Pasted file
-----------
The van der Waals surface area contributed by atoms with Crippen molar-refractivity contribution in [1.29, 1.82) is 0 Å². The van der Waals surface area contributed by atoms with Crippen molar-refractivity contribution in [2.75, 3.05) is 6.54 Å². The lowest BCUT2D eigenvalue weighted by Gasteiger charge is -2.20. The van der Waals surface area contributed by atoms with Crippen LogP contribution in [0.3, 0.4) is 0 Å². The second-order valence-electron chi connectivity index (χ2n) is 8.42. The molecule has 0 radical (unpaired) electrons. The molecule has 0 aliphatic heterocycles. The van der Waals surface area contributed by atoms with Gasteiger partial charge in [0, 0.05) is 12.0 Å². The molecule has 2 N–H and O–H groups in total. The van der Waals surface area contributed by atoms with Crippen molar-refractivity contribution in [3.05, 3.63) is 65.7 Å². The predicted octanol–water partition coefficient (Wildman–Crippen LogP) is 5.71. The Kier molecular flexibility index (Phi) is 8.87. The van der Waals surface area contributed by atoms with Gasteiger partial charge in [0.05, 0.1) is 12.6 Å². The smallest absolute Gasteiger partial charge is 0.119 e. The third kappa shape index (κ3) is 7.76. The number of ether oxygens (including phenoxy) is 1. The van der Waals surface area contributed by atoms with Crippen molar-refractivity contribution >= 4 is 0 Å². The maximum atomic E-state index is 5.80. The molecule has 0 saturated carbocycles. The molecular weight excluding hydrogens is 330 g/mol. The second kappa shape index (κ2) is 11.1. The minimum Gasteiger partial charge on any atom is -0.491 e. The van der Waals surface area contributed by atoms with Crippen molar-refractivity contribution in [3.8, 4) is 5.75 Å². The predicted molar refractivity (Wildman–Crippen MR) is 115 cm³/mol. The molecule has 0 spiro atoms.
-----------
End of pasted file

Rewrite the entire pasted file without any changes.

The van der Waals surface area contributed by atoms with Crippen molar-refractivity contribution in [1.29, 1.82) is 0 Å². The van der Waals surface area contributed by atoms with Crippen molar-refractivity contribution in [2.75, 3.05) is 6.54 Å². The lowest BCUT2D eigenvalue weighted by Gasteiger charge is -2.20. The van der Waals surface area contributed by atoms with Crippen LogP contribution in [0.3, 0.4) is 0 Å². The second-order valence-electron chi connectivity index (χ2n) is 8.42. The molecule has 0 radical (unpaired) electrons. The molecule has 0 aliphatic heterocycles. The van der Waals surface area contributed by atoms with Gasteiger partial charge in [0, 0.05) is 12.0 Å². The molecule has 2 N–H and O–H groups in total. The van der Waals surface area contributed by atoms with Crippen molar-refractivity contribution in [3.05, 3.63) is 65.7 Å². The predicted octanol–water partition coefficient (Wildman–Crippen LogP) is 5.71. The Kier molecular flexibility index (Phi) is 8.87. The van der Waals surface area contributed by atoms with Gasteiger partial charge in [0.05, 0.1) is 12.6 Å². The smallest absolute Gasteiger partial charge is 0.119 e. The third kappa shape index (κ3) is 7.76. The number of ether oxygens (including phenoxy) is 1. The van der Waals surface area contributed by atoms with Crippen molar-refractivity contribution >= 4 is 0 Å². The maximum atomic E-state index is 5.80. The molecule has 0 saturated carbocycles. The molecular weight excluding hydrogens is 330 g/mol. The second kappa shape index (κ2) is 11.1. The minimum Gasteiger partial charge on any atom is -0.491 e. The van der Waals surface area contributed by atoms with Crippen molar-refractivity contribution in [3.8, 4) is 5.75 Å². The predicted molar refractivity (Wildman–Crippen MR) is 115 cm³/mol. The molecule has 0 spiro atoms.